AbstractA variety of islet microencapsulation techniques have been investigated to establish which method provides the least occlusive barrier to net insulin release in vitro, and optimum biocompatibility for islet implantation in vivo.
NMRI mouse islets have been microencapsulated with Na+ -alginate-poly-L-lysine (PLL)/poly-L-ornithine (PLO)-alginate, Ba2+ -alginate and agarose gels. Both free and microencapsulated islets responded to glucose challenge in static incubation and perifusion by significantly increasing their rate of insulin release and theophylline significantly potentiated the insulin response to glucose. While little insulin was released from microencapsulated islets after short term (2 hours) static incubation, significantly greater amounts were released in response to glucose challenge after extended (8-24 hours) incubation. However, insulin release from all types of microencapsulated islets was significantly reduced compared with free islets. Na+ -alginate-PLO-alginate microencapsulated islets were significantly more responsive to elevated glucose than Na+ -alginate-PLL-alginate microencapsulated islets, due to the enhanced porosity of PLO membranes. The outer alginate layer created a significant barrier to glucose/insulin exchange and reduced the insulin responsiveness of microencapsulated islets to glucose. Ba2+ -alginate membrane coated islets, generated by the density gradient method, were the most responsive to glucose challenge.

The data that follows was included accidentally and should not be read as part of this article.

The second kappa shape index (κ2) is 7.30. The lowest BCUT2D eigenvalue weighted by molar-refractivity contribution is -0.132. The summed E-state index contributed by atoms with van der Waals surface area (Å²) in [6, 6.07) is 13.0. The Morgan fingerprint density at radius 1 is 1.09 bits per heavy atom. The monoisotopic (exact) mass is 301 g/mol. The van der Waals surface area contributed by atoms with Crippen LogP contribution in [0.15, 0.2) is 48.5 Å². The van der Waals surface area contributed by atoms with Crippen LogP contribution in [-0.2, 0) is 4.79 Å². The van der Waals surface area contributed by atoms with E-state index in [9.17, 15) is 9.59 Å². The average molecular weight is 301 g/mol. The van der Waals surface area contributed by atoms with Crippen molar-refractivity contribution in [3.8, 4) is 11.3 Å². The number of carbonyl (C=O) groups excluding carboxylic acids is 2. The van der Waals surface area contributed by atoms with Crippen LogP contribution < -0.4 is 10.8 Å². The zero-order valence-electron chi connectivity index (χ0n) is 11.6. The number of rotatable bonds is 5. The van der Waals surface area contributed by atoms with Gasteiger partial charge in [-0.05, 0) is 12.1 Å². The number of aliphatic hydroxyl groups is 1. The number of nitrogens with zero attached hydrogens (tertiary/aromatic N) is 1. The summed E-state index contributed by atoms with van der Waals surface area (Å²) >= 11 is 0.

Low concentrations of NG-monomethyl L-arginine (L-NMMA) had no significant effect on glucose stimulated insulin release from either free or microencapsulated islets. However, 1.0 mmol/1 L-NMMA significantly inhibited the insulin response of both free and microencapsulated islets to glucose challenge.
In vivo work designed to evaluate the extent of pericapsular fibrosis after 28 days ip. and sc. implantation of microencapsulated islets into STZ-diabetic recipients, revealed that the inclusion of islets within microcapsules increased their immunogenicity and markedly increased the extent of pericapsular fibrosis. When the outer alginate layer was omitted from microcapsules, little or no pericapsular mononuclear cell deposition was observed. The subcutaneous site was not suitable for microencapsulated islet transplantation in NMRI recipient mice. Systemic immunosuppression using cyclosporin A was effective in preventing pericapsular mononuclear cell deposition, while L-NMMA loading into
microcapsules had no significant effect on pericapsular fibrosis, although it did maintain the integrity of microencapsulated islets.
|Date of Award||Jan 1994|
|Supervisor||Terence W. Atkins (Supervisor)|
- islet microencapsulation
- insulin release
- microencapsulated islet transplantation
- pericapsular mononuclear cell deposition